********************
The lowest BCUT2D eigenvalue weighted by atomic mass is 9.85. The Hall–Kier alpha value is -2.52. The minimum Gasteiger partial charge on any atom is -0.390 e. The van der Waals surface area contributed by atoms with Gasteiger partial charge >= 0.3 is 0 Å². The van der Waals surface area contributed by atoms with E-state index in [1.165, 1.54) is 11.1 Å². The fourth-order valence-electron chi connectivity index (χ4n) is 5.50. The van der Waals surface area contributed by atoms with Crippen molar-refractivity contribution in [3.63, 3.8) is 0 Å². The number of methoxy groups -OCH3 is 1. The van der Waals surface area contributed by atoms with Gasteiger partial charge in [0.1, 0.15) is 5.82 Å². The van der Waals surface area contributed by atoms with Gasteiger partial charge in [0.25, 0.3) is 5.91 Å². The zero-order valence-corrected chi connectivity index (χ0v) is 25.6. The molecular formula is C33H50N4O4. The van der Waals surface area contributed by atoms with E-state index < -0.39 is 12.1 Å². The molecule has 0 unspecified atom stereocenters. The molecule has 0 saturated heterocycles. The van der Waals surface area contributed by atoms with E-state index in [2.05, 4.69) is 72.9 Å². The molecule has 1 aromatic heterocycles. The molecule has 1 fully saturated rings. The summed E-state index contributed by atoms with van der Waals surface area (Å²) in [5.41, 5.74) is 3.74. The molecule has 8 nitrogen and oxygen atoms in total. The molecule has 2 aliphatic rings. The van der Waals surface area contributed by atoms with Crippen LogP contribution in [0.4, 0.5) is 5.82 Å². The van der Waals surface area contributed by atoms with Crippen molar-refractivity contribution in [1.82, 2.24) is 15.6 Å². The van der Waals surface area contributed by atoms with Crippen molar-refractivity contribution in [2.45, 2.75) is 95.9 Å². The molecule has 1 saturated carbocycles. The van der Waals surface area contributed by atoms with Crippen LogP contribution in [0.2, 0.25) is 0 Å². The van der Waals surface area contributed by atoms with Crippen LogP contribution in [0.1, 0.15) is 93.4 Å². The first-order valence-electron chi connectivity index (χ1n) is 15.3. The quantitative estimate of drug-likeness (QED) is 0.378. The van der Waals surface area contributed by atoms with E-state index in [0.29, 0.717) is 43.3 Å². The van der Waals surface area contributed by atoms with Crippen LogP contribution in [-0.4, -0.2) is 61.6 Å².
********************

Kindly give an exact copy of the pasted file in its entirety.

The lowest BCUT2D eigenvalue weighted by atomic mass is 9.85. The Hall–Kier alpha value is -2.52. The minimum Gasteiger partial charge on any atom is -0.390 e. The van der Waals surface area contributed by atoms with Gasteiger partial charge >= 0.3 is 0 Å². The van der Waals surface area contributed by atoms with E-state index in [1.165, 1.54) is 11.1 Å². The fourth-order valence-electron chi connectivity index (χ4n) is 5.50. The van der Waals surface area contributed by atoms with Crippen molar-refractivity contribution in [3.63, 3.8) is 0 Å². The number of methoxy groups -OCH3 is 1. The van der Waals surface area contributed by atoms with Gasteiger partial charge in [0.1, 0.15) is 5.82 Å². The van der Waals surface area contributed by atoms with Gasteiger partial charge in [0.25, 0.3) is 5.91 Å². The zero-order valence-corrected chi connectivity index (χ0v) is 25.6. The molecular formula is C33H50N4O4. The van der Waals surface area contributed by atoms with E-state index < -0.39 is 12.1 Å². The molecule has 0 unspecified atom stereocenters. The molecule has 0 saturated heterocycles. The van der Waals surface area contributed by atoms with E-state index in [2.05, 4.69) is 72.9 Å². The molecule has 1 aromatic heterocycles. The molecule has 1 fully saturated rings. The summed E-state index contributed by atoms with van der Waals surface area (Å²) in [5.41, 5.74) is 3.74. The molecule has 8 nitrogen and oxygen atoms in total. The molecule has 2 aliphatic rings. The van der Waals surface area contributed by atoms with Crippen LogP contribution in [0.4, 0.5) is 5.82 Å². The van der Waals surface area contributed by atoms with Crippen molar-refractivity contribution in [1.82, 2.24) is 15.6 Å². The van der Waals surface area contributed by atoms with Crippen molar-refractivity contribution in [2.45, 2.75) is 95.9 Å². The molecule has 1 saturated carbocycles. The van der Waals surface area contributed by atoms with Crippen LogP contribution in [0.2, 0.25) is 0 Å². The van der Waals surface area contributed by atoms with Crippen LogP contribution in [0.1, 0.15) is 93.4 Å². The first-order valence-electron chi connectivity index (χ1n) is 15.3. The quantitative estimate of drug-likeness (QED) is 0.378. The van der Waals surface area contributed by atoms with E-state index in [0.29, 0.717) is 43.3 Å². The van der Waals surface area contributed by atoms with Crippen LogP contribution in [-0.4, -0.2) is 61.6 Å².